Vinyl giveaway details at the end of the review.
out March 23rd
Rate She & Him's Volume Two
There are some albums that just click, that hit me in the right way at the right time and just feel like a perfect match. She & Him's Volume Two isn't one of them. But after listening to the album repeatedly, I've come around a bit. This album isn't perfect, and it's not the most dynamic record you'll hear this year. But it's a peppy pop package that's worth listening to. Volume Two picks up where Volume One left off – it’s pleasant, Zoey Deschanel is cute as a button even on record, and the album is really well produced. The record would sound as natural soundtracking romantic bike rides as it would consoling you after your most recent breakup - a range of emotion not often found within the span of an hour of music.
Stacked up against its genre twins, Volume Two fares decently well. It’s far better than Pete Yorn and Scarlett Johannson’s disappointing collaboration, although it falls short of both Gainsbourgs’ additions to the male songwriter/female starlet oeuvre. But I’m a little tired of the qualifiers, tired of comparing apples to crabapples. If Zooey Deschanel is going to keep recording as a musician, She & Him should be compared to other musicians, not just other moviestars. And in that light, unfortunately, the album is a little less inspired.
Volume Two leads with its strengths - the theatrical "Thieves" opens the album and sets the mood for sunny schoolyard romp "In the Sun". "Don't Look Back," a wistful Greek tragedy-referencing lesson learned succeeds as well as any track on the album at capturing the '60s radio vibe that the album often strives for. The album's fourth track, NRBQ cover "Ridin' In My Car," best exemplifies the optimal balance between M. Ward's voice and Deschanel's. On that track, all is right with this pairing.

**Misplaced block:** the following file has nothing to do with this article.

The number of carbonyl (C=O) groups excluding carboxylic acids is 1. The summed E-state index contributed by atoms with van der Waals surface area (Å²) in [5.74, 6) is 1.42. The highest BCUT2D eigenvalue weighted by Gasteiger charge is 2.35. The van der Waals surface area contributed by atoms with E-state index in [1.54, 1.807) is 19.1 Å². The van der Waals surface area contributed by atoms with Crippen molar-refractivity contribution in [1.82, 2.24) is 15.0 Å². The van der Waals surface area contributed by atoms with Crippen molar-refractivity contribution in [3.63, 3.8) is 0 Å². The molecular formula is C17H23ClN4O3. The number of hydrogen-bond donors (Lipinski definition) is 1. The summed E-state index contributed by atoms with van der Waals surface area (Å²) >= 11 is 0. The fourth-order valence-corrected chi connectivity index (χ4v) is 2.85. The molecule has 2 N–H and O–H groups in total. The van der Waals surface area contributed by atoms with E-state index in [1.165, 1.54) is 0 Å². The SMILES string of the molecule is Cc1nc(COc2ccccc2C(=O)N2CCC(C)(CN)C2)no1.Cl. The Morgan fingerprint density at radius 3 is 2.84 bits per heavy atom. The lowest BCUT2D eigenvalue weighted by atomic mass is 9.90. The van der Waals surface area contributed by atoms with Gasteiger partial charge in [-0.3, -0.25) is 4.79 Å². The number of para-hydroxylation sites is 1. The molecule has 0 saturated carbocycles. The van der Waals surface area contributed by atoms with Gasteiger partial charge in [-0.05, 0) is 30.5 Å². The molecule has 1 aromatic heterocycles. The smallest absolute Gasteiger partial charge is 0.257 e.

Occasionally - despite the fact that she wrote all of the songs (aside from two covers) on Volume Two - Deschanel sounds like she is singing words written for her by someone else. Her voice is good, that’s not the issue – it’s just that it’s two-dimensional. It’s flat, often unexciting. In the high register it’s overly cute, in the low register it’s detached, and she is rarely able to find a middle ground. Where other singers (cough cough Bardot) were able to play that into a sultry mysteriousness, Deschanel is less adept.
M. Ward's voice, on the other hand, is naturally charismatic, grainy and complex without sounding forced. He only sings on the album in spots, and each time I find myself wanting more Him and less She. Their voices balance each other nicely, and positioned correctly they can be a potent Yin and Yang. Alas, for the majority of the album his voice is conspicuously absent.
Musically, the songs lilt with a faux country twang, carefully toeing the line between homage and impression. Sometimes the hat tip works, and Deschanel pulls off the proper Southern Belle look without a hitch. In other spots her acting wears through a bit, showing that she perhaps is not everything the album purports her to be. The album does have an endearing charm, though - there's no discounting a pretty face and a winning smile.
If I were forced to describe Volume Two in a word, it would be “cute”. The album is littered with clever turns of phrase, genial musical hooks, and a sort of down home charm that doesn't try to do too much. Cute, however, can be a damning descriptor. It carries along with it some dirty accomplices – silly and superficial. And to me, Ward and Deschanel skirt those two adjectives throughout Volume Two. She & Him avoids being dismissed as a self-centered side project, but barely. Full of ‘60s and ‘70s radio-friendly soft rock sung voiced a modern ingénue, the album has a place in the pantheon of nostalgic summertime records. If Volume Three is more of the same, though, look for some pretty face backlash.
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